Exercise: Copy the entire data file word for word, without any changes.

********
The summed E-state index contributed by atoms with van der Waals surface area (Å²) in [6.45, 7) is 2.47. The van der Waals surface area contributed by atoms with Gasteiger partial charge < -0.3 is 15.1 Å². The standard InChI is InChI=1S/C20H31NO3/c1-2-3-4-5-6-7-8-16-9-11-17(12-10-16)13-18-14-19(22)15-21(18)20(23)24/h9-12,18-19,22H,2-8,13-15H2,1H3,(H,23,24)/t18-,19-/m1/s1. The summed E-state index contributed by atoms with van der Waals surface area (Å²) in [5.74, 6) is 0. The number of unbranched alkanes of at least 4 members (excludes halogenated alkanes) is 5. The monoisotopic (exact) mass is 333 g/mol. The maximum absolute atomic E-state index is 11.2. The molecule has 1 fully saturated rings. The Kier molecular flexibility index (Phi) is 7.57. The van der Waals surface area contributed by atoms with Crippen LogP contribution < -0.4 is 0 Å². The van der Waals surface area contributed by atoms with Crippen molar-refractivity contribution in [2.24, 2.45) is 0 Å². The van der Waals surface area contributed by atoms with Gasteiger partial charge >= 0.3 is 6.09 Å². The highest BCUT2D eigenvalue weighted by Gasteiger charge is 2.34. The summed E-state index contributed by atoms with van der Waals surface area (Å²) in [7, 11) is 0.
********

The summed E-state index contributed by atoms with van der Waals surface area (Å²) in [6.45, 7) is 2.47. The van der Waals surface area contributed by atoms with Gasteiger partial charge < -0.3 is 15.1 Å². The standard InChI is InChI=1S/C20H31NO3/c1-2-3-4-5-6-7-8-16-9-11-17(12-10-16)13-18-14-19(22)15-21(18)20(23)24/h9-12,18-19,22H,2-8,13-15H2,1H3,(H,23,24)/t18-,19-/m1/s1. The summed E-state index contributed by atoms with van der Waals surface area (Å²) in [5.74, 6) is 0. The number of unbranched alkanes of at least 4 members (excludes halogenated alkanes) is 5. The monoisotopic (exact) mass is 333 g/mol. The maximum absolute atomic E-state index is 11.2. The molecule has 1 fully saturated rings. The Kier molecular flexibility index (Phi) is 7.57. The van der Waals surface area contributed by atoms with Crippen LogP contribution < -0.4 is 0 Å². The van der Waals surface area contributed by atoms with Crippen molar-refractivity contribution in [2.24, 2.45) is 0 Å². The van der Waals surface area contributed by atoms with Gasteiger partial charge >= 0.3 is 6.09 Å². The highest BCUT2D eigenvalue weighted by Gasteiger charge is 2.34. The summed E-state index contributed by atoms with van der Waals surface area (Å²) in [7, 11) is 0.